Take the 2-minute tour ×
Server Fault is a question and answer site for system and network administrators. It's 100% free, no registration required.

I used an online tool to create an iptables firewall. Basically I just need port 22 and 1194 open to the outside world. But I noticed this bash script has input, forward and output chains as accept by default. Is it blocking all traffic but those two ports? Thanks.

IPTABLES=/sbin/iptables

# Flush, Init and Zero the 'built-in' chains

$IPTABLES -F INPUT; $IPTABLES -P INPUT ACCEPT; $IPTABLES -Z INPUT
$IPTABLES -F FORWARD; $IPTABLES -P FORWARD ACCEPT; $IPTABLES -Z FORWARD
$IPTABLES -F OUTPUT; $IPTABLES -P OUTPUT ACCEPT; $IPTABLES -Z OUTPUT
$IPTABLES -F -t nat;

# Setup user-defined chains

$IPTABLES -X
$IPTABLES -N LINWIZ-INPUT;
$IPTABLES -N REJECT-PKT;
$IPTABLES -N SYN-FLOOD;

$IPTABLES -A INPUT -j LINWIZ-INPUT

######################################################################
# Allow all loopback interface traffic

$IPTABLES -A LINWIZ-INPUT -i lo -j ACCEPT

# Block all attempts to spoof the loopback address

$IPTABLES -A LINWIZ-INPUT -s 127.0.0.0/8 -j LOG --log-prefix "SPOOFED-LOOPBACK: "
$IPTABLES -A LINWIZ-INPUT -s 127.0.0.0/8 -j DROP
$IPTABLES -A LINWIZ-INPUT -d 127.0.0.0/8 -j LOG --log-prefix "SPOOFED-LOOPBACK: "
$IPTABLES -A LINWIZ-INPUT -d 127.0.0.0/8 -j DROP

# Block all attempts to spoof the local IP address

$IPTABLES -A LINWIZ-INPUT -s 192.73.244.224 -j LOG --log-prefix "SPOOFED-IP: "
$IPTABLES -A LINWIZ-INPUT -s 192.73.244.224 -j DROP

# Block Syn Flood attacks

$IPTABLES -A LINWIZ-INPUT -p tcp -m tcp --syn -j SYN-FLOOD

# Ensure that TCP connections start with syn packets

$IPTABLES -A LINWIZ-INPUT -p tcp -m tcp ! --syn -m state --state NEW -j LOG --log- prefix "SYN-EXPECTED: "
$IPTABLES -A LINWIZ-INPUT -p tcp -m tcp ! --syn -m state --state NEW -j DROP

# Allow session continuation traffic

$IPTABLES -A LINWIZ-INPUT -m state --state RELATED,ESTABLISHED -j ACCEPT

# Allow selected TCP/IP and/or UDP services

$IPTABLES -A LINWIZ-INPUT -p tcp -m tcp --dport 22 -j ACCEPT
$IPTABLES -A LINWIZ-INPUT -p udp -m udp --dport 1194 -j ACCEPT

# Block all other TCP/IP and UDP traffic

$IPTABLES -A LINWIZ-INPUT -j REJECT-PKT

######################################################################
# Syn flood filtering chain

$IPTABLES -A SYN-FLOOD -m limit --limit 1/s --limit-burst 4 -j RETURN
$IPTABLES -A SYN-FLOOD -j LOG --log-prefix "SYN-FLOOD: "
$IPTABLES -A SYN-FLOOD -j DROP

######################################################################
# Chain used to reject all TCP/IP, UDP and ICMP/PING packets

$IPTABLES -A REJECT-PKT -p tcp -m tcp -j LOG
$IPTABLES -A REJECT-PKT -p tcp -m tcp -j REJECT --reject-with tcp-reset
$IPTABLES -A REJECT-PKT -p udp -m udp -j LOG
$IPTABLES -A REJECT-PKT -p udp -m udp -j REJECT --reject-with icmp-port-unreachable
$IPTABLES -A REJECT-PKT -p icmp -m icmp --icmp-type ping -j LOG
$IPTABLES -A REJECT-PKT -p icmp -m icmp --icmp-type ping -j REJECT --reject-with icmp-host-unreachable

######################################################################
# Forward, NAT and routing

$IPTABLES -A FORWARD -m state --state RELATED,ESTABLISHED -j ACCEPT
$IPTABLES -A FORWARD -s 10.8.0.0/24 -j ACCEPT    
$IPTABLES -A FORWARD -j REJECT
$IPTABLES -t nat -A POSTROUTING -s 10.8.0.0/24 -j SNAT --to 192.73.244.224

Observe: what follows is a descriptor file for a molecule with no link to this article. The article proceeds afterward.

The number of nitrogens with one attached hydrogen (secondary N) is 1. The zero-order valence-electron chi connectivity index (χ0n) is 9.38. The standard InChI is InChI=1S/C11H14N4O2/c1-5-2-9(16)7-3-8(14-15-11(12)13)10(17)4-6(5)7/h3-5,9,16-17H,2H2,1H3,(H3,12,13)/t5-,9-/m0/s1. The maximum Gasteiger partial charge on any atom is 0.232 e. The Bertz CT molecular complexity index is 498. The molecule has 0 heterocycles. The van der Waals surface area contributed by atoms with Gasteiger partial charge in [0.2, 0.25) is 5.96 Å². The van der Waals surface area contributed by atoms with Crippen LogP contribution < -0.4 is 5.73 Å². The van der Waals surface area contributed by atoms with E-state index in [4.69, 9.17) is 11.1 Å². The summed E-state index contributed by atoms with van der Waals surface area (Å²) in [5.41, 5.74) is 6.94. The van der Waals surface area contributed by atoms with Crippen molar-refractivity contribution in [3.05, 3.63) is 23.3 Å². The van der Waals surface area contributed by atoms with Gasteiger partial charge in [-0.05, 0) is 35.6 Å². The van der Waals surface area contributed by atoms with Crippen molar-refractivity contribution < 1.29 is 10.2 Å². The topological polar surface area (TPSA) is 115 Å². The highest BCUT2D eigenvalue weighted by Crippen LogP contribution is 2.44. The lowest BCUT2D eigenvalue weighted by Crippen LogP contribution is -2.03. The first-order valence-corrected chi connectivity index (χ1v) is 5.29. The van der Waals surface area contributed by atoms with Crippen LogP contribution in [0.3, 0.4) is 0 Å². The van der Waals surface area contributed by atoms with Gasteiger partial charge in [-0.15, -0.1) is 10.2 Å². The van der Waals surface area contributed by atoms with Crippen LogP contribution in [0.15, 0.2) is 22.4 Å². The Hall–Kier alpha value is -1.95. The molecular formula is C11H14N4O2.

$IPTABLES -t nat -A PREROUTING -p udp --dport 1004:65535 -j REDIRECT --to-port 1194
echo 1 > /proc/sys/net/ipv4/ip_forward

iptables -L -nv:

Chain INPUT (policy ACCEPT 0 packets, 0 bytes)
num   pkts bytes target     prot opt in     out     source               destination         
1    18455 2290K LINWIZ-INPUT  all  --  *      *       0.0.0.0/0            0.0.0.0/0           

Chain FORWARD (policy ACCEPT 0 packets, 0 bytes)
num   pkts bytes target     prot opt in     out     source               destination         
1    40199   31M ACCEPT     all  --  *      *       0.0.0.0/0            0.0.0.0/0           state RELATED,ESTABLISHED 
2      736 42865 ACCEPT     all  --  *      *       10.8.0.0/24          0.0.0.0/0           
3        0     0 REJECT     all  --  *      *       0.0.0.0/0            0.0.0.0/0           reject-with icmp-port-unreachable 

Chain OUTPUT (policy ACCEPT 27445 packets, 35M bytes)
num   pkts bytes target     prot opt in     out     source               destination         

Chain LINWIZ-INPUT (1 references)
num   pkts bytes target     prot opt in     out     source               destination         
1        0     0 ACCEPT     all  --  lo     *       0.0.0.0/0            0.0.0.0/0           
2        0     0 LOG        all  --  *      *       127.0.0.0/8          0.0.0.0/0           LOG flags 0 level 4 prefix `SPOOFED-LOOPBACK: ' 
3        0     0 DROP       all  --  *      *       127.0.0.0/8          0.0.0.0/0           
4        0     0 LOG        all  --  *      *       0.0.0.0/0            127.0.0.0/8         LOG flags 0 level 4 prefix `SPOOFED-LOOPBACK: ' 
5        0     0 DROP       all  --  *      *       0.0.0.0/0            127.0.0.0/8         
6        0     0 LOG        all  --  *      *       192.73.244.224       0.0.0.0/0           LOG flags 0 level 4 prefix `SPOOFED-IP: ' 
7        0     0 DROP       all  --  *      *       192.73.244.224       0.0.0.0/0           
8     1160 69580 SYN-FLOOD  tcp  --  *      *       0.0.0.0/0            0.0.0.0/0           tcp flags:0x17/0x02 
9        0     0 LOG        tcp  --  *      *       0.0.0.0/0            0.0.0.0/0           tcp flags:!0x17/0x02 state NEW LOG flags 0 level 4 prefix `SYN-EXPECTED: '